"The innovation was to put diagnostic imaging in the operating room, in such a way that it does not affect how surgery is performed or interfere with the nursing or anesthesia," Dr. Sutherland says. The key to developing the Intraoperative MR System was to suspend the magnetic resonance imaging machine, (including a magnet weighing five tonnes) from a rail on the ceiling. This rail, based on proven overhead-crane technology, makes the MR machine movable and more cost-effective for hospitals and other institutions, Dr. Sutherland notes. "When the surgeon's not using it in the operating theatre, the machine can be moved to another room and radiologists can use it for diagnosing patients."
The current commercial version of the Intraoperative MR System uses a powerful MR machine with a high magnetic field strength, 1.5-Tesla magnet — the global standard for diagnostic imaging. This means the machine produces the exquisitely detailed, 3-D images required for delicate surgery.
The bore or hole of the magnet is very large, to accommodate specially designed, non-magnetic clamps that hold a patient's head still. Integral to the operation of the entire system was a hydraulically controlled operating table made of non-magnetic titanium that smoothly positioned the patient for the operation in a way in which the surgeon was accustomed.
Once the full system had been developed, Dr. Sutherland was ready for his first "patient."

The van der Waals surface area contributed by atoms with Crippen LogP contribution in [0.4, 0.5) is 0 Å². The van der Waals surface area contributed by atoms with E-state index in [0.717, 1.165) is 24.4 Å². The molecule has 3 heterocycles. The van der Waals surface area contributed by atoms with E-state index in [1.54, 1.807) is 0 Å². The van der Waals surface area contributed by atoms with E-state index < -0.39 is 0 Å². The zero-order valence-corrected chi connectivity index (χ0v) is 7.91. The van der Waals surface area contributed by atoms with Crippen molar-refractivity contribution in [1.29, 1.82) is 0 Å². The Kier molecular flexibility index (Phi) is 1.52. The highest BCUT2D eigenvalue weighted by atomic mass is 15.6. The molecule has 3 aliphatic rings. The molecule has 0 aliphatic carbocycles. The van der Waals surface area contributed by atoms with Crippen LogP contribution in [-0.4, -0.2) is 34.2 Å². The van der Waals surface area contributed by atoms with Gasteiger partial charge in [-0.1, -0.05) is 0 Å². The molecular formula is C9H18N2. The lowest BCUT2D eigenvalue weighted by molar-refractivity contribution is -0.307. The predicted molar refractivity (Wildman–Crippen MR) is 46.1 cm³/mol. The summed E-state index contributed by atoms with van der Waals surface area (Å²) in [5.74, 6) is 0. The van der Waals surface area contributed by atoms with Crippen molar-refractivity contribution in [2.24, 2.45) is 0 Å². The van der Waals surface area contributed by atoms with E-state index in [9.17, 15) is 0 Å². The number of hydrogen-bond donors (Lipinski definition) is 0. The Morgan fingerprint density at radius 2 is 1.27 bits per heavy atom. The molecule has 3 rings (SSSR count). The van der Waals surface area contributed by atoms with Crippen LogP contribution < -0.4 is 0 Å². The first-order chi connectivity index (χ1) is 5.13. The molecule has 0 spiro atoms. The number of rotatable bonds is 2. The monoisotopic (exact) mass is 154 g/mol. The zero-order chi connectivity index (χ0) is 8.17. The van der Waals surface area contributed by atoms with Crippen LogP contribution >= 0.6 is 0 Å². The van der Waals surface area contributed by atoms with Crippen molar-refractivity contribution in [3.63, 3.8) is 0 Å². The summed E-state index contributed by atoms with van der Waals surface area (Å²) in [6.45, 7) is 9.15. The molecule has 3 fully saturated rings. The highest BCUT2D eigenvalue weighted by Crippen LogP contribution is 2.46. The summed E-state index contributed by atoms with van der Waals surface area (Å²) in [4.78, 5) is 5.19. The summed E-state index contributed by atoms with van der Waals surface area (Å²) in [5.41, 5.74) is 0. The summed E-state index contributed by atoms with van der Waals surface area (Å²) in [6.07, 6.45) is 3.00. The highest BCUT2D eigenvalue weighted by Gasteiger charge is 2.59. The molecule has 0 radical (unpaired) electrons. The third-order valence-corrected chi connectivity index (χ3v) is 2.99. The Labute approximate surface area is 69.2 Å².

On Jan. 6, 1996, he used the world's first Intraoperative MR System, built at the NRC's Institute of Biodiagnostics, to successfully remove a brain tumor from Kayla, a 6-year-old Shepard-cross dog.
The success of this first operation resulted in the fast-track construction by Magnex Scientific in the U.K. of the first clinical system, employing a powerful 1.5 Tesla magnet. U.K.-based Surrey Medical Imaging Systems Ltd. (since bought by Phillips) donated the electronics.
The Government of Alberta provided funding for a new building, next to the main operating rooms at the Foothills Medical Centre in Calgary, to house the world's first clinical Intraoperative MR System. Dr. Sutherland used it to perform the first operation on a human patient on Dec. 4, 1997.
Dr. Sutherland and his colleagues have since used the Intraoperative MR System at the Seaman Family MR Research Centre in Calgary to monitor surgery on more than 550 patients — and counting! However, developing the system — especially getting it accepted by the neurosurgical community — has been a challenge, he says. "Some people didn't think that we could actually build this magnet, put it on the ceiling, and move it in and out of the operating room."
It took Dr. Sutherland's dedication, together with colleagues Dr. John Saunders, David Hoult and Franklin Roberts, to make that vision a reality. All four hold the U.S. and International Patents on Surgical Procedure with Magnetic Resonance Imaging.